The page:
ARNOLD PALMER'S British Open debut, in 1960 at the Old Course at St. Andrews, marked a turning point in the history of golf's oldest major. Necessitating long travel and promising only a modest purse, the event had fallen out of favor with many U.S. golfers in the years after World War II. The only American to have won the event in 14 years was Ben Hogan at Carnoustie in 1953; in '59, no U.S.player even made the cut at Muirfield.
But three weeks after capturing the 1960 U.S. Open, making up seven shots in the final round at Cherry Hills for his second major victory of the year, a 31-year-old Palmer set out for Scotland and turned in another rousing weekend run. Sitting four strokes behind Australian Kel Nagle at the turn in the final round, Palmer (far right, with caddie James "Tip" Anderson) stormed back and birdied three of his final six holes, the last with a roar-inducing three-foot putt on 18. Nagle answered with a par to win by one stroke, but the exciting finish inspired a generation. Palmer went on to take the next two Open Championships, and in the following 21 years the names of American players would grace the Claret Jug 14 times.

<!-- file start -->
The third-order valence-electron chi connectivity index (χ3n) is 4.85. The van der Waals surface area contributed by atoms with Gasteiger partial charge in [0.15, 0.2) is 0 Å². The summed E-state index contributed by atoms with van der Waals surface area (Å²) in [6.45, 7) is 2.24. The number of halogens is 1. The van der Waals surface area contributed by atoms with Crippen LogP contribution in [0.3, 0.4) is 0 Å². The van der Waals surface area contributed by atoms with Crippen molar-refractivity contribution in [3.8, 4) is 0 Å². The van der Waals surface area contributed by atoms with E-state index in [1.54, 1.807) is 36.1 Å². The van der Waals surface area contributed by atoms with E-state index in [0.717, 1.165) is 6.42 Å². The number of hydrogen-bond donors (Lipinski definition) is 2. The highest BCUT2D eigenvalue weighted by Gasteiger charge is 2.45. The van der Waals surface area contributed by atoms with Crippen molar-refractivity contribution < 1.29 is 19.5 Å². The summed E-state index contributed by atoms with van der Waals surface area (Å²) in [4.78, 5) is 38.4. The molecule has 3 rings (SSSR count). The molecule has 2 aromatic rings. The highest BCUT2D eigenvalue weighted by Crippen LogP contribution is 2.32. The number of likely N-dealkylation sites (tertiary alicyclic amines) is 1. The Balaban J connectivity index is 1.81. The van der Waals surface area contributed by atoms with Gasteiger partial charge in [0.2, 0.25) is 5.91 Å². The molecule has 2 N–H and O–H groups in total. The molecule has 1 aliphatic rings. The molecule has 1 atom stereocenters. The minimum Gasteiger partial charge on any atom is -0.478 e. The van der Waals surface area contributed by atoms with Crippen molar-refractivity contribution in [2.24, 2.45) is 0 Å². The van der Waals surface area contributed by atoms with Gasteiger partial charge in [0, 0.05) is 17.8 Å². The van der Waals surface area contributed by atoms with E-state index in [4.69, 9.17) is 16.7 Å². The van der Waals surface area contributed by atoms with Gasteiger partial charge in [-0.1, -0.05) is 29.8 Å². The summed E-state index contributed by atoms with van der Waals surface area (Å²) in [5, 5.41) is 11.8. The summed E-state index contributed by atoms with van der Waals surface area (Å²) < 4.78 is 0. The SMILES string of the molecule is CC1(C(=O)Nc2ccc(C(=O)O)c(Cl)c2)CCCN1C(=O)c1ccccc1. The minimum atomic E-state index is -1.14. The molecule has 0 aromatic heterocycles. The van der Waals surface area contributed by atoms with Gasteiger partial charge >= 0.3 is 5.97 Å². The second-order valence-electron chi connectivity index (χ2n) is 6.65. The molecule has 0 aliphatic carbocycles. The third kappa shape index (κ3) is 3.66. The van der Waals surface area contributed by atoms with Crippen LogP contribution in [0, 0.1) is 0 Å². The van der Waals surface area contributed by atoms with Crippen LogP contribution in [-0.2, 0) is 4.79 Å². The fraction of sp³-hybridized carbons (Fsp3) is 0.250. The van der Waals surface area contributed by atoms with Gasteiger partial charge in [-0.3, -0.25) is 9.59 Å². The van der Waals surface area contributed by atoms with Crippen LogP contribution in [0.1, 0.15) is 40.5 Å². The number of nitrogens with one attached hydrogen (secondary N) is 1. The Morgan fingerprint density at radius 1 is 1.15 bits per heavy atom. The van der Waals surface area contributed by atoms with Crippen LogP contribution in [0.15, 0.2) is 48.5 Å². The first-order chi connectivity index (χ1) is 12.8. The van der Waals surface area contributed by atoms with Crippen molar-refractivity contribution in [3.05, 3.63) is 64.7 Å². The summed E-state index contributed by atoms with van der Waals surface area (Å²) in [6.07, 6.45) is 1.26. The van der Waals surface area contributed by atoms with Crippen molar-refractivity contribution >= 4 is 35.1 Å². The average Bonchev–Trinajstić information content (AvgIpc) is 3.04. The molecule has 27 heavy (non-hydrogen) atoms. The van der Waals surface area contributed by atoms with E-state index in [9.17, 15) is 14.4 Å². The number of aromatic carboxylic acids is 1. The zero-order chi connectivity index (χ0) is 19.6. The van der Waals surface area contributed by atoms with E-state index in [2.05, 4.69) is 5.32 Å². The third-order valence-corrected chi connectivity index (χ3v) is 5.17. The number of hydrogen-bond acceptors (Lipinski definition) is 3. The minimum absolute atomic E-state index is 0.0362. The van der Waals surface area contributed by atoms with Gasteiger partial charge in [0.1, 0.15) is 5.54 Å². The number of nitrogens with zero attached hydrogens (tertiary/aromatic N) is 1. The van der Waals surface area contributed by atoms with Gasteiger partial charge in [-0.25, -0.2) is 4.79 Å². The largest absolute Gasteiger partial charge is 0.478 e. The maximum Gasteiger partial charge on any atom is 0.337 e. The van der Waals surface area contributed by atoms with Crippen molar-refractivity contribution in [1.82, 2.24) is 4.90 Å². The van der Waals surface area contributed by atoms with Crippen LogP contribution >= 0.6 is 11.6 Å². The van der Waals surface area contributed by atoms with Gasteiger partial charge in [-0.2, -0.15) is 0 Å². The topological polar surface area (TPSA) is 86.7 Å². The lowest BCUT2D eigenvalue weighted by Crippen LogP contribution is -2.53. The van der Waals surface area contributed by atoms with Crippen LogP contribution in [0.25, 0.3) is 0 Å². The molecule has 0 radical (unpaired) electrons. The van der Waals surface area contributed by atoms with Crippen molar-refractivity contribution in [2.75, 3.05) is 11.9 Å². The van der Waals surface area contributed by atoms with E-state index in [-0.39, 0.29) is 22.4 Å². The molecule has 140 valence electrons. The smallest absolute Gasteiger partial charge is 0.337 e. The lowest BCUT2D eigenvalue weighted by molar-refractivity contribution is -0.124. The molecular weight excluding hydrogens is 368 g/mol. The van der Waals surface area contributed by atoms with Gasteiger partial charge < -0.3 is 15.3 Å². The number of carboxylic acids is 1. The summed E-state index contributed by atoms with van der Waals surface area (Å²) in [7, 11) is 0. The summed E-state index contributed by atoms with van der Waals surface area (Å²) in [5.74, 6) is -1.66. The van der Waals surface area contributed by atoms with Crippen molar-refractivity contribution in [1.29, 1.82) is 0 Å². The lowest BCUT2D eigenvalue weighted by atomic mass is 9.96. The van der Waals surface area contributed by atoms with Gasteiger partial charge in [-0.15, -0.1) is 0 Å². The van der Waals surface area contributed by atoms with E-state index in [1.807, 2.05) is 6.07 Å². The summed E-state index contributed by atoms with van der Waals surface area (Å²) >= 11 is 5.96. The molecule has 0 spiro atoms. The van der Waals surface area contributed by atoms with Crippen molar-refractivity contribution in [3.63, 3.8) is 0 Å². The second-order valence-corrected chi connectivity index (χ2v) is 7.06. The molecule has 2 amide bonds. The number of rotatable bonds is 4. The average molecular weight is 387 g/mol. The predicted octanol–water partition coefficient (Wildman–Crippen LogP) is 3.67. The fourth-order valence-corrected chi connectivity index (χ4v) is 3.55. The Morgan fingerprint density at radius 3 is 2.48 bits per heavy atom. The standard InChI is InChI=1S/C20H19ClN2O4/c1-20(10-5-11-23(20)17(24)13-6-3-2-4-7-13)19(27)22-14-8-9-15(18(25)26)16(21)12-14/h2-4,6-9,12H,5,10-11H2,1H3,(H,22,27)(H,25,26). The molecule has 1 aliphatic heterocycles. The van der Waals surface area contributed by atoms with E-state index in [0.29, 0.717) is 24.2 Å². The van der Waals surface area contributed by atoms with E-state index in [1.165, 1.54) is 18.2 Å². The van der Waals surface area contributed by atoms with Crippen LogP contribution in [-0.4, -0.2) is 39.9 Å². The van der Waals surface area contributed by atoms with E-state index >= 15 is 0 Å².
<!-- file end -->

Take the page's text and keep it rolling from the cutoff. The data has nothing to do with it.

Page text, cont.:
Now, for the 147th Open, which tees off on July 15, the field of favorites at Carnoustie will be littered with U.S. pros, led by world No. 1 Dustin Johnson and defending champion Jordan Spieth. Looking to extend their streak of dominance in majors—American players have won each of the last five—they'll also be following in the path blazed by the King.
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